Cambodian authorities on Thursday barred opposition leader Kem Sokha from leaving the country as Prime Minister Hun Sen’s government continues to ratchet up the pressure on his rivals.
In a court warrant posted in front of Kem Sokha’s home, the Phnom Penh Municipal Court announced that it had placed the acting Cambodia National Rescue Party (CNRP) president under court monitoring as a “charged person.”
A caucus of CNRP members of parliament decried the warrant, saying authorities were violating article 80 of Cambodia’s constitution that guarantees immunity from prosecution for lawmakers for opinions expressed while exercising their duties.
Article 80 can be suspended on a two-thirds vote of the National Assembly, and there is a loophole in the law that allows prosecution if a lawmaker is deemed in flagrant violation of the law.
Phnom Penh Municipal Court chief prosecutor Yet Chakriya charged Kem Sokha with committing a “flagrant” crime by twice ignoring summonses to answer questions in a pair of defamation cases related to his alleged affair with Khom Chandaraty, a young hairdresser.
Kem Sokha has remained holed up in CNRP headquarters since heavily armed police attempted to arrest him in May for failing to appear in court.
The Phnom Penh Municipal Court spokesperson and deputy prosecutor, Ly Sophanna, told RFA’s Khmer Service that the court is following proper procedures by placing Kem Sokha under court monitoring.
No help needed
The move comes as the government rejected calls by international institutions for an independent investigation into the murder of popular government critic Kem Ley. While the two men’s surnames are spelled the same in English they are different in Khmer and they are not related.
“The government does not need to set up an investigative commission, or to seek foreign assistance. The Cambodian authorities are very competent in this investigation,” said Sok Eysan, spokesman for the ruling Cambodian People’s Party (CPP).
Kem Ley was murdered on Sunday when he was shot twice at point blank range while having coffee. Oueth Ang, who goes by the alias Chuob Samlab, a Khmer name meaning “meet to kill,” has been charged with the crime.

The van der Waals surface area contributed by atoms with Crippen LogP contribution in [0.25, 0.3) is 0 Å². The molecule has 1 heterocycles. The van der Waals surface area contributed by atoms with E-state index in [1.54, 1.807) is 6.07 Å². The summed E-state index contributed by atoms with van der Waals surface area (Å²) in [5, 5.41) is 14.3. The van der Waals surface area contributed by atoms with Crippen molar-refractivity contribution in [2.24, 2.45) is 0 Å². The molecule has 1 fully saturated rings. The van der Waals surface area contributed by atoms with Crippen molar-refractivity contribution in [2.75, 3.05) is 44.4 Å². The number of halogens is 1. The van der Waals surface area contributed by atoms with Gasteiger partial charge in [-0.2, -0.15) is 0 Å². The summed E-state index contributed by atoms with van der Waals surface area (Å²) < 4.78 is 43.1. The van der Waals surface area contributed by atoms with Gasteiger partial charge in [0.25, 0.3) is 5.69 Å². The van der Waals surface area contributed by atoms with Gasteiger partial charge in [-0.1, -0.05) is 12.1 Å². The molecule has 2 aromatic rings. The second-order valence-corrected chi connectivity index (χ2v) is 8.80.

Cambodian authorities say Kem Ley was killed over a $3,000 debt, but relatives of both men say that makes little sense.
Confidence in a fair, thorough investigation into the murder is so low in Cambodia that a crowd refused to allow Kem Ley’s body to be removed from the Caltex convenience store where he was killed out of concern that the police would tamper or destroy evidence.
Growing International Concern
A spokesman for U.N. Secretary-General Ban Ki-moon said the U.N. leader is concerned about the situation in Cambodia.
"The Secretary-General is saddened to learn of the killing of Kem Ley,” said Stéphane Dujarric, spokesman for the secretary-general. “He hopes that the authorities will mount a full and impartial investigation into the circumstances of the shooting.”
U.N. officials, including the special rapporteurs for Cambodia, human rights defenders, freedom of expression and assembly, and summary executions, called for an independent investigation on Wednesday.
“This investigation should be conducted by an independent body with no ties to the government,” they said in a statement. “The circumstances of Mr. Kem Ley’s death have given rise to deep concerns in view of his standing as a critic of the government and his regular comments in the media highlighting governance and human rights concerns.”
U.S. officials also expressed concern today as the House Foreign Affairs Committee approved a resolution that includes a call for Hun Sen to “end all harassment and intimidation of Cambodia’s opposition” and “drop all politically motivated charges against opposition lawmakers.”
“The recent violence against opposition leaders shows the true, thuggish nature of the Hun Sen regime,” said committee chairman Rep. Ed Royce (R-Calif.) “We need to continue to press for a return to democracy for the sake of the Cambodian people.”
Reported by Vuthy Tha for RFA's Khmer Service. Translated by Yanny Hin. Written in English by Brooks Boliek.